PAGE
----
Europe-wide database of scientific research infrastructures revived under MERIL-2
A European Commission-funded project to revive and improve the MERIL database (Mapping of the European Research Infrastructure Landscape) database and portal is underway, with a new portal having been previewed on June 20 at an event in Rome, Italy.
The MERIL-2 project builds on the previous phases of MERIL that were initiated in 2010, with a view to building an up-to-date database of European research infrastructures across all scientific domains. With renewed funding from the European Commission under Horizon 2020 and an expanded team, the new three-year MERIL-2 project will provide the means for making informed assessments and decisions about the research infrastructure landscape in Europe, and to encourage accessibility, new partnerships and collaborations within the scientific community.
The MERIL-2 project will further expand the coverage of research infrastructures included in the database, and improve the depth and accuracy of the information held on them. The usability of the portal is also being developed through improved functionality and standardised data sets, which it is hoped will enable MERIL to become a hub for European research infrastructure information, resources and networking.
The MERIL database will enable individual research infrastructures to raise their profile and foster a greater sense of openness and partnership across Europe, while allowing scientists to access resources, services and facilities they may previously have been unaware of. The portal will also allow policy-makers to analyse and optimise the national and European research infrastructure funding landscapes by, for example, pinpointing gaps and identifying synergies at the European level. It will also encourage research infrastructures themselves to exchange best practice with a view to optimising the operation and exploitation of research infrastructures.
Ensuring that the data MERIL holds is of high quality and comparable is the utmost priority for the MERIL-2 project. In the new portal, information will be presented in a clearer and more usable way, and be quantitative where possible, enabling easier comparison and analysis. The new structure will also make it considerably easier for research infrastructures to submit and update their own data.
Ana Helman, MERIL Coordinator at the European Science Foundation (ESF), commented, “The original MERIL project was widely recognised as a valuable initiative, however in practice it faced a number of significant challenges and limitations. Now with renewed resources, an expanded team and having learnt from previous efforts, we believe MERIL-2 will realise the potential that such an initiative has to connect and inform the policy and research communities. The ambition for MERIL-2 is to be much more than a simple repository of information. It is to provide a destination website with dynamic content about research infrastructures, which will enable better use of existing resources and planning of future resources than is currently possible. We hope it will not only deliver significant value in its own right, but it will also lay the groundwork for similar initiatives to become interoperable in the future.The project is progressing well towards this ambition, and the demonstration of the new portal is a real milestone. However, in order to ensure data is kept up to date and to deliver sustained impact, the portal needs the European research infrastructure community to get behind it and help us to ensure it is as comprehensive as possible now and in the future.”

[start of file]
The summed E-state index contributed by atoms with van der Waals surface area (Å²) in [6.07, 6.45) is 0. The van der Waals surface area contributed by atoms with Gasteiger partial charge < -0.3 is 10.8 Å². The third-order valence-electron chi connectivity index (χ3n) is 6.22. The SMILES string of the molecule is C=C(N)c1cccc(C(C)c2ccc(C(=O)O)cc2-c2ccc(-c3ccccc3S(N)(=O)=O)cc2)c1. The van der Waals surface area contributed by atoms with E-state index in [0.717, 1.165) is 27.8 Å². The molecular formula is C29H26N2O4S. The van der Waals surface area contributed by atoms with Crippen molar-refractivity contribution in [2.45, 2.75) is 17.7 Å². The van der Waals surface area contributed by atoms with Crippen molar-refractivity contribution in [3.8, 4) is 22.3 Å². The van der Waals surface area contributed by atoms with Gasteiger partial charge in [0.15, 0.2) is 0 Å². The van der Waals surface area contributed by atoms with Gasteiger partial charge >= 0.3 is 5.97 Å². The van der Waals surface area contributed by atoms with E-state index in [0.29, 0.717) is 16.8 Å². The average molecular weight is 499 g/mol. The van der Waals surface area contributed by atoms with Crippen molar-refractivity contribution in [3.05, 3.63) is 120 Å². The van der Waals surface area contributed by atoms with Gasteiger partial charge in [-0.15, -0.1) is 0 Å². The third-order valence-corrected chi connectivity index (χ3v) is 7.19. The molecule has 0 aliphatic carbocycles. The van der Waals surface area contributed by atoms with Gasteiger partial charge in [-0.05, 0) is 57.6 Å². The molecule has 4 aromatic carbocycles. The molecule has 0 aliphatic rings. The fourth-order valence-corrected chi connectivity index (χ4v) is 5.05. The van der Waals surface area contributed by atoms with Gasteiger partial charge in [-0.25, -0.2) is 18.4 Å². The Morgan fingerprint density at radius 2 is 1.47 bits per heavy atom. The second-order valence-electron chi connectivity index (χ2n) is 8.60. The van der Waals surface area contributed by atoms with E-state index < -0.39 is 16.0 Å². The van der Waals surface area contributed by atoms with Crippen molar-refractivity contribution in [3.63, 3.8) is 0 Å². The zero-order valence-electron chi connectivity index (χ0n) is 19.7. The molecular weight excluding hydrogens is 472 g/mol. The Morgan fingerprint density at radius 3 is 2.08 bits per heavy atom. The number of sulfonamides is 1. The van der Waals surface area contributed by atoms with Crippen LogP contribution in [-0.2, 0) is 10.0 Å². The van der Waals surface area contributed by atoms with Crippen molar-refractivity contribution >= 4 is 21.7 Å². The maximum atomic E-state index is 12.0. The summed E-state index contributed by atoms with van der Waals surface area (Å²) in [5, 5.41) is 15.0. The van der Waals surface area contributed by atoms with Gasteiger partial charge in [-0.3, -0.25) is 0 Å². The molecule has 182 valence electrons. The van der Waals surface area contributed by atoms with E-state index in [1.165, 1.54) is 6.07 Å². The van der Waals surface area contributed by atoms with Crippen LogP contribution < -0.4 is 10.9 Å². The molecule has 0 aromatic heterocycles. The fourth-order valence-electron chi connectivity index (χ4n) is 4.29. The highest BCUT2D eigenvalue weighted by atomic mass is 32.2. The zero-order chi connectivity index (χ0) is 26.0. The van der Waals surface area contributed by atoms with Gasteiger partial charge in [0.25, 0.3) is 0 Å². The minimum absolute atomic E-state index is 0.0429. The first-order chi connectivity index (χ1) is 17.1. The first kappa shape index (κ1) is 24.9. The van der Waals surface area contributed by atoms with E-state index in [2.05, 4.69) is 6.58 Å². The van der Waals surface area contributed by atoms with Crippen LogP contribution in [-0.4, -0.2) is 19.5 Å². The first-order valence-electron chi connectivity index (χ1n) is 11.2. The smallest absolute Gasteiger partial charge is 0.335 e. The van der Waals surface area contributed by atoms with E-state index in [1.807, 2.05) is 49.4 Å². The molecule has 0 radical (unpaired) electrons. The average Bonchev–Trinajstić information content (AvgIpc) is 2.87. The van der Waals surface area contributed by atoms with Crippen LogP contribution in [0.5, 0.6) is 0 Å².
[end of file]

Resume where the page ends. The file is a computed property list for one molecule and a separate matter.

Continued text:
Johannes Janssen of Deutsche Forshungsgemeinschaft (DFG) and Chair of the MERIL Advisory Committee, said, â€œBy mapping the landscape of research infrastructures that are of more than national relevance across all disciplines, the MERIL database enables a greater understanding of how research infrastructures can best support scientific users at the European level. The project is also helping to harmonise views on how to best utilise research infrastructures across Europe, particularly in bringing together and collaborating with the member state representatives who act as National Data Intermediaries. In taking a collaborative approach to developing MERIL, we are fostering a more unified approach for the future.
Jean-Claude Worms, Chief Executive of the European Science Foundation (ESF), added, “The MERIL portal will help to connect the scientific community by giving researcher stakeholders access to information on research infrastructures in Europe, their facilities, and areas of research. This will help researchers to pursue new opportunities, partner and collaborate with colleagues across Europe, and will be particularly useful for interdisciplinary teams. That the MERIL database is comprehensive in its coverage is of the utmost importance if the scientific and research infrastructure communities in Europe are to reap maximum value from the tools it provides. This is something that the MERIL team is prioritising and is an ongoing collaborative effort.”
The second generation MERIL portal can be accessed via this link. Considerable improvement works are still underway while the portal remains accessible to all, as the MERIL team invites feedback from the research infrastructure community.